“Participating in this competition was amazing,” Dixon added. “I honestly decided to join the team last second, but I am glad I did. The competition gave our team the opportunity to use problem-solving and research skills that we’ve been developing since we got to Tech. It was a learning experience, and I was fortunate to be a part of the team.”

Noah Savoie pointed out that his love for research and concrete design developed through his experiences building working concrete canoes for the Tech student chapter of the American Society of Civil Engineers (ASCE) and in Tech’s Civil Engineering program courses.

“I was excited to get involved in Asphalt Road-Eo because of the interest in concrete design I got as a member of the ASCE Concrete Canoe team, as well as my goal to experience more aspects of ASCE. The potential prize money was also an incentive! My experiences at Louisiana Tech have greatly developed my data analysis and research skills, which proved to be instrumental in winning the competition,” Savoie said.

“I was excited to participate in the competition because I wanted to get more involved with ASCE and put knowledge from our classes to use,” Macaluso added. “My education at Tech helped me through this process by preparing me for problem solving as was required in the competition.”

Louisiana Tech’s Transportation Leadership Council is a subgroup of the ASCE student chapter and is sponsored by the Southern Plains Transportation Center (SPTC). Faculty advisors like professor of Civil Engineering and Construction Engineering Technology Dr. Nazimuddin “Wasi” Wasiuddin, encourage students in the TLC to prepare for their careers by participating in activities that include Transportation Month lectures, the Louisiana Department of Transportation and Development’s Adopt-A-Road Program, and TLC Forums in SPTC universities.

“This is the second time that the Louisiana Tech team has won the competition, which has only been held four times,” Wasiuddin said. “I’m proud of our ASCE TLC students for their outstanding performance! They prepared extremely hard for these competitions.”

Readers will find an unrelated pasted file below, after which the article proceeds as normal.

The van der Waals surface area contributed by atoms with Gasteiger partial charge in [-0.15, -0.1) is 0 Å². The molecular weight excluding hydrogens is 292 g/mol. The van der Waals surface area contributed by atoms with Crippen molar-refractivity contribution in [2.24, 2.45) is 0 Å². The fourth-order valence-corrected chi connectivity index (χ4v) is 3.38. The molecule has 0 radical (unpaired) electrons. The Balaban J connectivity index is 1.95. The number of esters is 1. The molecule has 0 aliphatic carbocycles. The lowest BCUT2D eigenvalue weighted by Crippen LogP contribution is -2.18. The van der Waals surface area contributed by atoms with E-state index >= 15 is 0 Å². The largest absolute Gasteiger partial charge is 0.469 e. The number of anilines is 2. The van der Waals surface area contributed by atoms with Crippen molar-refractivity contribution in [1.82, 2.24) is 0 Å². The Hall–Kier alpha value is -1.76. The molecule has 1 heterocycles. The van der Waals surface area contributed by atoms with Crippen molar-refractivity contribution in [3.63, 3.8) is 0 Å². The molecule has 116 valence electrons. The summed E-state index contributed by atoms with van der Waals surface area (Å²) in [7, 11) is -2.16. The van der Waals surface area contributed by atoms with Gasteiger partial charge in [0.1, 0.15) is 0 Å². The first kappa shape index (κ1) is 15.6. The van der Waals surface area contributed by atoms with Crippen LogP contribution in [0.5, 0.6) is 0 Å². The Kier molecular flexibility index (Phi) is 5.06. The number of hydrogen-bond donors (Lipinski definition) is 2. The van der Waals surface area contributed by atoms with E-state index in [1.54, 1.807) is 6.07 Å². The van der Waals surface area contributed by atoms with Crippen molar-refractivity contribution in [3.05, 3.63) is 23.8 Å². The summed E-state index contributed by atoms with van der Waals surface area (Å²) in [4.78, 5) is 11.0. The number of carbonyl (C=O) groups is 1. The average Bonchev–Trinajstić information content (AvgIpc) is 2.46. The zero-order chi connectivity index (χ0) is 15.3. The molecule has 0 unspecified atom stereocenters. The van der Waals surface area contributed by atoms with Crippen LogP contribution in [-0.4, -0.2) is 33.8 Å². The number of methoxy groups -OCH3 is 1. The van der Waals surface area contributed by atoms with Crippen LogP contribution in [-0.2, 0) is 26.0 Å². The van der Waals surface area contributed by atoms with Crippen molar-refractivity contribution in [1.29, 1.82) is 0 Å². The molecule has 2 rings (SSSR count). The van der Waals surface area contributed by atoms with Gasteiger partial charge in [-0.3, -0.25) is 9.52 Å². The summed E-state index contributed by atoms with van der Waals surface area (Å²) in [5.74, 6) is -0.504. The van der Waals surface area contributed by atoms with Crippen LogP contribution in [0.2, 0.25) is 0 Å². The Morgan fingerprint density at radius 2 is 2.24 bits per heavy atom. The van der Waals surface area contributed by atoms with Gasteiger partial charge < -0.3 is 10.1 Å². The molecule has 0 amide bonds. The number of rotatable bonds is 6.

The Texas Asphalt Pavement Association and the University of Texas at Austin hosted the event.


LA Tech Softball sets Alumni Weekend

Photo by Matthew Cassity Photography courtesy of LA Tech Athletic Communications

Courtesy of LA Tech Athletic Communications

RUSTON – All former Louisiana Tech softball players, managers and coaches are invited back for Alumni Weekend set for April 1-3 at Dr. Billy Bundrick Field.

The Lady Techsters will host UTSA in a three-game series with game times set for 6 p.m. Friday, 2 p.m. Saturday and 1 p.m. Sunday.

“We are really excited about the opportunity to welcome back as many former softball alums as possible for this weekend,” said Tech head coach Josh Taylor. “Not only will it give our new staff a chance to meet and begin building relationships with them, but it will provide our current players a chance to directly interact with them as well.

“It should be a special weekend, and we are going to do everything possible to make sure our alums feel connected to their program.”

A number of events are scheduled for Saturday, April 2. Prior to the first pitch of the game against UTSA, members of the 2020 Senior Class (Jenny Chapman, Marilyn Rizzato, and Addison Roark) will be honored. The University was unable to honor them on the field in 2020 due to the season being cut short by Covid-19.

Following the contest on Saturday, all former Lady Techster softball players, managers and coaches who are in attendance will be recognized on the field.

An open tour of the new facility – including locker room, team meeting room, players’ lounge, coaches’ offices, sports medicine and the indoor hitting facility with the Origin Bank Soccer and Softball Complex – will be given to all alums following the on-field recognition.